In 1977 I decided to go to L.A. to get into television. I started with commercials, but it was really evident that I was having a problem, because I couldn’t see the cue cards. Then I got to where I couldn’t see the director. I also worked as a fashion consultant for TV’s AM Los Angeles. The models would come out, and I was supposed to describe the garments, but I couldn’t see them even though they were ten or fifteen feet away. There wasn’t any discussion of an eyesight problem; I didn’t talk about it, and they just thought I couldn’t do the job.
Then I went into public relations. I worked with big names like Diana Ross, Larry Hagman, Bernadette Peters, and Connie Sellecca. That ended up being a real disaster because I’d go to functions and I couldn’t function. I’d meet people, and then five minutes later I’d reintroduce myself. They’d say, “Well, we’ve just met. Didn’t I impress you enough?” Once I went to dinner with Linda Gray of Dallas. It was kind of dark in the restaurant and I couldn’t see the menu, so I put it near the candle to get more light. It caught on fire. I thought, “Okay, John, just stay calm and drop it on the floor.” I did, but I hadn’t seen the waiter standing next to the table. I dropped it onto his pant leg and set it on fire. Oh, God, I can laugh about it now, but it wasn’t funny then.
Around 1980 or ’81 I began seeing several eye specialists. Ultimately, it was my family optometrist who told me that I had RP. I didn’t know what to do. I just knew that my sight would get worse.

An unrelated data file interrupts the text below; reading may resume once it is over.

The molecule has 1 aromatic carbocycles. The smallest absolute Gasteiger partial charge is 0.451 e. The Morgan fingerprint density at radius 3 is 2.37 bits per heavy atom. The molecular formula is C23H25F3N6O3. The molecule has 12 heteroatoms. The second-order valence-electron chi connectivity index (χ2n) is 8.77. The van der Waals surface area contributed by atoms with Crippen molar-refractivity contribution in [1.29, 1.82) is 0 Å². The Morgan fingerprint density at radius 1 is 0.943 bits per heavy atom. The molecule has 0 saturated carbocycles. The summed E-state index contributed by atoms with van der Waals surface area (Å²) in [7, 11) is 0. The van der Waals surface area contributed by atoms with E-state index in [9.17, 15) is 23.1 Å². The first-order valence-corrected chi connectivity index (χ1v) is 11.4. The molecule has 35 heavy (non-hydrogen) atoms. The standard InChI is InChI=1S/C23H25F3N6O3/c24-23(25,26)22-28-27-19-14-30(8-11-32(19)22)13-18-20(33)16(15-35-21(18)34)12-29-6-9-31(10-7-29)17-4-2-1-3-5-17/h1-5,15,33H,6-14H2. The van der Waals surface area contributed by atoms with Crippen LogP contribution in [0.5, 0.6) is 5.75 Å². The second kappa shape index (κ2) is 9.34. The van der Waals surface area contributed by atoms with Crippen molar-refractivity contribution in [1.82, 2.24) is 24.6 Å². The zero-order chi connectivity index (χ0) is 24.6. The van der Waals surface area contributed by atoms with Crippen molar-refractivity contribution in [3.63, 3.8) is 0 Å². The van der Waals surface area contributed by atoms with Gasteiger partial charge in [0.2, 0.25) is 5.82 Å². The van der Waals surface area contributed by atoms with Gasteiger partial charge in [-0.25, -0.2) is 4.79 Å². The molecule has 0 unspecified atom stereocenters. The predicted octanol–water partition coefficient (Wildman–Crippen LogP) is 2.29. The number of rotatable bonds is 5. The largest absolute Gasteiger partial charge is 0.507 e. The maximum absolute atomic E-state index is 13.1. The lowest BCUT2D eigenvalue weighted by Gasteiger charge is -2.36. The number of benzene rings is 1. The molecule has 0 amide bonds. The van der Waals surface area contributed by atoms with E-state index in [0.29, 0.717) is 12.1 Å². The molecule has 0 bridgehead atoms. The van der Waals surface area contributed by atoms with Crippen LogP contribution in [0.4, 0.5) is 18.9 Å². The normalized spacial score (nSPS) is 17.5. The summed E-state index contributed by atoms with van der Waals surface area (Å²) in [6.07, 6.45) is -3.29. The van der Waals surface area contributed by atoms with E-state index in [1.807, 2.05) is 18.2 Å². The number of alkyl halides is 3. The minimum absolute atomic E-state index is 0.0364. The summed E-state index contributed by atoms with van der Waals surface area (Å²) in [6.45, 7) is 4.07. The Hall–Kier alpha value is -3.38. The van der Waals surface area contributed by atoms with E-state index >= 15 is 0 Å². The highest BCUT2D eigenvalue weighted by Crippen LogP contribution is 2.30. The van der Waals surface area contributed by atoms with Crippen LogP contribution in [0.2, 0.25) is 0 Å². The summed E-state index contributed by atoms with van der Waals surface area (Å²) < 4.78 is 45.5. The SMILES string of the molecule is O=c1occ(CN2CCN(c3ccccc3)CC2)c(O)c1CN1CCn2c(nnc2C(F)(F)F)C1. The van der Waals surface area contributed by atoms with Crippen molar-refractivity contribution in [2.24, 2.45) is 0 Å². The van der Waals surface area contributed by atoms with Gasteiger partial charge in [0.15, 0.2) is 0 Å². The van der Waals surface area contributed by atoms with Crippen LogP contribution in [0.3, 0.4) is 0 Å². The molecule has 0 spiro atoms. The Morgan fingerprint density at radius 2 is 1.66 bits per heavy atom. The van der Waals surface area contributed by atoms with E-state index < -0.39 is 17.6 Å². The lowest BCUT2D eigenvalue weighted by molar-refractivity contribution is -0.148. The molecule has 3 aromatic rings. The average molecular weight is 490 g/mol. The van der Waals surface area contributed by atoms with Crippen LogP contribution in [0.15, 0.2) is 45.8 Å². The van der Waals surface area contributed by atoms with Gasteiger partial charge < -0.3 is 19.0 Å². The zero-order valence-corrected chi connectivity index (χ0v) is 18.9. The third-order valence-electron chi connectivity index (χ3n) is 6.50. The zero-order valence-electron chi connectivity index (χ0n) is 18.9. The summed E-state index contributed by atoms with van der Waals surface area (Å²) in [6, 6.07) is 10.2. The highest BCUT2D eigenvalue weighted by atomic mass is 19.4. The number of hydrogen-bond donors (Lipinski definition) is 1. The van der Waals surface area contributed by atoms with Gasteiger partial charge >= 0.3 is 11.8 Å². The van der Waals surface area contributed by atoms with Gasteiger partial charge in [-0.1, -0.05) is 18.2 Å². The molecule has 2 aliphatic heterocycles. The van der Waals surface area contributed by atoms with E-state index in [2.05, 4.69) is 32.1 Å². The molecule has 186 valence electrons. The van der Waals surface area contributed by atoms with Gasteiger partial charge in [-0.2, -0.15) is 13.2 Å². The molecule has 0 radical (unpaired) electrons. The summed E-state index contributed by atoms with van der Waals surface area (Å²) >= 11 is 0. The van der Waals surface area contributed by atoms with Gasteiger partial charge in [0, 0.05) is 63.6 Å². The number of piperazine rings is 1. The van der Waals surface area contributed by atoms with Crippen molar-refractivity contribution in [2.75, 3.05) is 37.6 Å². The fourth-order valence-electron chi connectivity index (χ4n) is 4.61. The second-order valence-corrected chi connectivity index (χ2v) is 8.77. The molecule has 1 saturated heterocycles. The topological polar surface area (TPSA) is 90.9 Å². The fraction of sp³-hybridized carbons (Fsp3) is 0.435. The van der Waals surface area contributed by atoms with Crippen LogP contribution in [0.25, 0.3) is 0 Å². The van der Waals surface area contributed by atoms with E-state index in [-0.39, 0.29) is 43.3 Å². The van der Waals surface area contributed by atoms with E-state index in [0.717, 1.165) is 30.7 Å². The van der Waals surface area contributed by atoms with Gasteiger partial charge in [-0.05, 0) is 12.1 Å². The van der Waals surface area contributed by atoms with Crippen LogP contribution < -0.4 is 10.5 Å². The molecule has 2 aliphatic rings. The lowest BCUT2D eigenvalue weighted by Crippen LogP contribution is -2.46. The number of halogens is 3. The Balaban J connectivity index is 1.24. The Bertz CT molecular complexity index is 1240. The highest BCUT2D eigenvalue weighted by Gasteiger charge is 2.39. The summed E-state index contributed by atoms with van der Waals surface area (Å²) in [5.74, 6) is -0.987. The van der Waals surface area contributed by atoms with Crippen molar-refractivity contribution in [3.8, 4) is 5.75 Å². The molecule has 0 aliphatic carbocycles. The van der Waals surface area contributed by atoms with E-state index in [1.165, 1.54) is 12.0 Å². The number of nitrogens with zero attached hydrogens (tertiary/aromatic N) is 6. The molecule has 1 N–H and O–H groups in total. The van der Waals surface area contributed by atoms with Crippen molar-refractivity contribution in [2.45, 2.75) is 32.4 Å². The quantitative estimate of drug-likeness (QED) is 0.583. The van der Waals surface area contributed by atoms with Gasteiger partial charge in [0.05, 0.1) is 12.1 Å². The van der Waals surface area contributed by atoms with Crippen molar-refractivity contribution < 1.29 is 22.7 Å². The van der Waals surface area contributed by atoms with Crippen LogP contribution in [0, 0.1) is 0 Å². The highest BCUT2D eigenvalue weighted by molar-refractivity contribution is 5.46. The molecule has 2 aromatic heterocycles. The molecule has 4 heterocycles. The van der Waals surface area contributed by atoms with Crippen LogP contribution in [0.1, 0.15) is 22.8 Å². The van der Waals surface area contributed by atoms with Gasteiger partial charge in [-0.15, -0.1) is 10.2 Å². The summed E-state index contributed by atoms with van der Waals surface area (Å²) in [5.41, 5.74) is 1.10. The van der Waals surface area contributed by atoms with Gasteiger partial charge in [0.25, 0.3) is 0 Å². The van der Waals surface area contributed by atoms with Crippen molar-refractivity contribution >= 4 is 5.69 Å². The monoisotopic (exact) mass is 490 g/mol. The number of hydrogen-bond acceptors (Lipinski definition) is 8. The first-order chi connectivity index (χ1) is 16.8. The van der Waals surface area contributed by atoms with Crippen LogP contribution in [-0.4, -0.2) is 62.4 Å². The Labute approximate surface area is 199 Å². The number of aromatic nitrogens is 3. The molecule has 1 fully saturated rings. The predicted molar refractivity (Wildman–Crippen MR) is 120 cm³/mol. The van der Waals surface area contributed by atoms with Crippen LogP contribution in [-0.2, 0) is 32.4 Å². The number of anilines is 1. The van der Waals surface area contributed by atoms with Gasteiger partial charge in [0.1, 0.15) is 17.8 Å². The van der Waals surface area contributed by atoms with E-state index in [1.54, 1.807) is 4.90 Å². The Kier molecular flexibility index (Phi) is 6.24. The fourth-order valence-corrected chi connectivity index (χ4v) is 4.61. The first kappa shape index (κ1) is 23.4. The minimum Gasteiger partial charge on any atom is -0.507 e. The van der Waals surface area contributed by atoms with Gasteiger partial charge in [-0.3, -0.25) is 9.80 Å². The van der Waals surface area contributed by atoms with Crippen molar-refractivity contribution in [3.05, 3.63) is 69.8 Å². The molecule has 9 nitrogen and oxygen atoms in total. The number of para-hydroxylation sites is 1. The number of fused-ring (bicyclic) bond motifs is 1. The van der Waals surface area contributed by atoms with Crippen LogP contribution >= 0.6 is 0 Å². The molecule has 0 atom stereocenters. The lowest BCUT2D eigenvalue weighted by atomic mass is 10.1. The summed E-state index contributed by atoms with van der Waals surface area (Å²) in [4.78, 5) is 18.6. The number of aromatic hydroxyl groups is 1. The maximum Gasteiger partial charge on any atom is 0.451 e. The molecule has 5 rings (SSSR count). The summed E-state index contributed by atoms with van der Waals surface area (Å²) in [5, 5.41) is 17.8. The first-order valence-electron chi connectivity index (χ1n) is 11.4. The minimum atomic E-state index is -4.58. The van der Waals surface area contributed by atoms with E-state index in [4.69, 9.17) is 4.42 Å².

Eventually I had to give up driving. When I was just a kid, I had driven Ronald Reagan all around California as his chauffeur when he first ran for Governor. Driving was one of those things I didn’t want to give up, although I had already driven a lot longer than I should have. I even kept my car out there in the garage for about a year. I paid insurance and registration fees, all because I didn’t want to admit that I couldn’t drive. I was losing my independence, and it was hard to deal with.
By 1986 I had lost about eighty-five percent of my vision, and it became much more difficult to have a positive attitude. I’d never been depressed in my life, but now there were days when I wouldn’t get out of bed. I’d start crying for absolutely no reason. I would sit there and wish I could die.
I had no money coming in and was living off my savings. A friend told me to get counseling, but I didn’t think it would do any good. Besides, it was just another expense, and I didn’t have a job. But I went, and it helped. The scary thing is, you start slipping into a black hole, and once you’re so far into it, you can’t climb out on your own.
To be honest, I never have any fun anymore. I miss reading. I’ve tried to take up hobbies, but it all comes down to the fact that I can’t see what I’m doing. Some friends invited me for a ski weekend, and I just sat in the lodge while they spent the day on the slopes. I was so bored. My whole life has shrunk. I can’t see myself in the mirror, and I have only remembrances of what I used to look like. I’ve had to become dependent on people, which I really hate. I can’t even take the bus anymore because I can’t see the numbers, and the drivers don’t tell you when your stop comes up. Now I have to rely on other people to drive me around to the grocery store, the bank, or whatever.
I know I need to start using the white cane when I’m out alone because people don’t look out for me. The problem with the cane is that, like everything else, it’s this huge emotional undertaking. It’s the process of dealing with life not as a normal person but as a handicapped person. I still say I’m “partially sighted.” I don’t use the word “blind.” My neighbor Marion Wagner [R.J.’s ex-wife] is always telling me I have to let people know I don’t see. I’m working on it.